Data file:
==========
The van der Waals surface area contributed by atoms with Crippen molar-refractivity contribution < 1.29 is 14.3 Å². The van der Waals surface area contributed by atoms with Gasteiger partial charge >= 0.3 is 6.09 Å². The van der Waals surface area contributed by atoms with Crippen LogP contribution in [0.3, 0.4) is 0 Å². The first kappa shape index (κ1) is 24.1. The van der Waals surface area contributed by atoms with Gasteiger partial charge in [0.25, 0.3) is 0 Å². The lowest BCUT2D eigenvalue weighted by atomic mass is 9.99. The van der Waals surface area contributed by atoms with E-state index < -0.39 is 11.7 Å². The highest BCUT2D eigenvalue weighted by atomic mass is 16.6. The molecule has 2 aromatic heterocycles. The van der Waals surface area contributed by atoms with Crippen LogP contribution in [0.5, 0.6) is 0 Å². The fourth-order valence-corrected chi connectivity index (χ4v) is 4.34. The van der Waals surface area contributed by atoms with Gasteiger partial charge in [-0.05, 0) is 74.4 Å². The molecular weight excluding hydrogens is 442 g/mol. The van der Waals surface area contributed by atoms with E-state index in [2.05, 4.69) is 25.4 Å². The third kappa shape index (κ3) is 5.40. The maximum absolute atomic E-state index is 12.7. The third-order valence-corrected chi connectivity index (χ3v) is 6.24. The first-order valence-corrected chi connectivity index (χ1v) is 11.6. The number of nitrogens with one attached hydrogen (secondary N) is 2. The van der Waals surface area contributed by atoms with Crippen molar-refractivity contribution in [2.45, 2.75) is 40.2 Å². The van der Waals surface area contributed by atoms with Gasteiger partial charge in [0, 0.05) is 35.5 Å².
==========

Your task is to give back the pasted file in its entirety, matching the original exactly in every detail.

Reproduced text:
The van der Waals surface area contributed by atoms with Crippen molar-refractivity contribution < 1.29 is 14.3 Å². The van der Waals surface area contributed by atoms with Gasteiger partial charge >= 0.3 is 6.09 Å². The van der Waals surface area contributed by atoms with Crippen LogP contribution in [0.3, 0.4) is 0 Å². The first kappa shape index (κ1) is 24.1. The van der Waals surface area contributed by atoms with Gasteiger partial charge in [0.25, 0.3) is 0 Å². The lowest BCUT2D eigenvalue weighted by atomic mass is 9.99. The van der Waals surface area contributed by atoms with E-state index < -0.39 is 11.7 Å². The highest BCUT2D eigenvalue weighted by atomic mass is 16.6. The molecule has 2 aromatic heterocycles. The van der Waals surface area contributed by atoms with Crippen LogP contribution in [0.5, 0.6) is 0 Å². The fourth-order valence-corrected chi connectivity index (χ4v) is 4.34. The van der Waals surface area contributed by atoms with Gasteiger partial charge in [-0.05, 0) is 74.4 Å². The molecular weight excluding hydrogens is 442 g/mol. The van der Waals surface area contributed by atoms with E-state index in [2.05, 4.69) is 25.4 Å². The third kappa shape index (κ3) is 5.40. The maximum absolute atomic E-state index is 12.7. The third-order valence-corrected chi connectivity index (χ3v) is 6.24. The first-order valence-corrected chi connectivity index (χ1v) is 11.6. The number of nitrogens with one attached hydrogen (secondary N) is 2. The van der Waals surface area contributed by atoms with Crippen molar-refractivity contribution in [2.45, 2.75) is 40.2 Å². The van der Waals surface area contributed by atoms with Gasteiger partial charge in [0, 0.05) is 35.5 Å².